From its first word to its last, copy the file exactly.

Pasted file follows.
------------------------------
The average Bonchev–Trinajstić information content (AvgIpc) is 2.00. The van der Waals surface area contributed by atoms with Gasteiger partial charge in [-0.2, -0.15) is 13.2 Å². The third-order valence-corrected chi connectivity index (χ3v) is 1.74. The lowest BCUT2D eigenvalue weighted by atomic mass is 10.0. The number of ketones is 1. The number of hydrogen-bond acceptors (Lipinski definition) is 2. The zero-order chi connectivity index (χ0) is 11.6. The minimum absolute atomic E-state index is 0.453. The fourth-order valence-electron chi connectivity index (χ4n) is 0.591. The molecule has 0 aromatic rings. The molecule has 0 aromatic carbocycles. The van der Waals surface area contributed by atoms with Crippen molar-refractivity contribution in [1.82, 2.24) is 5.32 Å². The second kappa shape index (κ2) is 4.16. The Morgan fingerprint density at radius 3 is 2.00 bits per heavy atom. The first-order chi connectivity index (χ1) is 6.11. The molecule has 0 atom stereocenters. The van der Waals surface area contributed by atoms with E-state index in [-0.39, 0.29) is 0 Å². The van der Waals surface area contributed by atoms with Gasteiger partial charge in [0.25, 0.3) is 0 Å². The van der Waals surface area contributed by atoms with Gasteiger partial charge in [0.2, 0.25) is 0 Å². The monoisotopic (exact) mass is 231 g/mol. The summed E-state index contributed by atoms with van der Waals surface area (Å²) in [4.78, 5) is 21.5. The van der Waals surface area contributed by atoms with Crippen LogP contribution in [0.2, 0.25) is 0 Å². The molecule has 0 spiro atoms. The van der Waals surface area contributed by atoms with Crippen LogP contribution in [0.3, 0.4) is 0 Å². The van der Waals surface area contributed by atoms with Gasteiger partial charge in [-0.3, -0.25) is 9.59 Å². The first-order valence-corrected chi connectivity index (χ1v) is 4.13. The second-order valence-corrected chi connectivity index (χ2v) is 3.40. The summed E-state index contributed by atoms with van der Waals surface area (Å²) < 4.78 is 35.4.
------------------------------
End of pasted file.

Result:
The average Bonchev–Trinajstić information content (AvgIpc) is 2.00. The van der Waals surface area contributed by atoms with Gasteiger partial charge in [-0.2, -0.15) is 13.2 Å². The third-order valence-corrected chi connectivity index (χ3v) is 1.74. The lowest BCUT2D eigenvalue weighted by atomic mass is 10.0. The number of ketones is 1. The number of hydrogen-bond acceptors (Lipinski definition) is 2. The zero-order chi connectivity index (χ0) is 11.6. The minimum absolute atomic E-state index is 0.453. The fourth-order valence-electron chi connectivity index (χ4n) is 0.591. The molecule has 0 aromatic rings. The molecule has 0 aromatic carbocycles. The van der Waals surface area contributed by atoms with Crippen molar-refractivity contribution in [1.82, 2.24) is 5.32 Å². The second kappa shape index (κ2) is 4.16. The Morgan fingerprint density at radius 3 is 2.00 bits per heavy atom. The first-order chi connectivity index (χ1) is 6.11. The molecule has 0 atom stereocenters. The van der Waals surface area contributed by atoms with E-state index in [-0.39, 0.29) is 0 Å². The van der Waals surface area contributed by atoms with Gasteiger partial charge in [0.25, 0.3) is 0 Å². The van der Waals surface area contributed by atoms with Gasteiger partial charge in [0.2, 0.25) is 0 Å². The monoisotopic (exact) mass is 231 g/mol. The summed E-state index contributed by atoms with van der Waals surface area (Å²) in [4.78, 5) is 21.5. The van der Waals surface area contributed by atoms with Crippen LogP contribution in [0.2, 0.25) is 0 Å². The molecule has 0 spiro atoms. The van der Waals surface area contributed by atoms with Crippen LogP contribution in [0.3, 0.4) is 0 Å². The van der Waals surface area contributed by atoms with Gasteiger partial charge in [-0.3, -0.25) is 9.59 Å². The first-order valence-corrected chi connectivity index (χ1v) is 4.13. The second-order valence-corrected chi connectivity index (χ2v) is 3.40. The summed E-state index contributed by atoms with van der Waals surface area (Å²) < 4.78 is 35.4.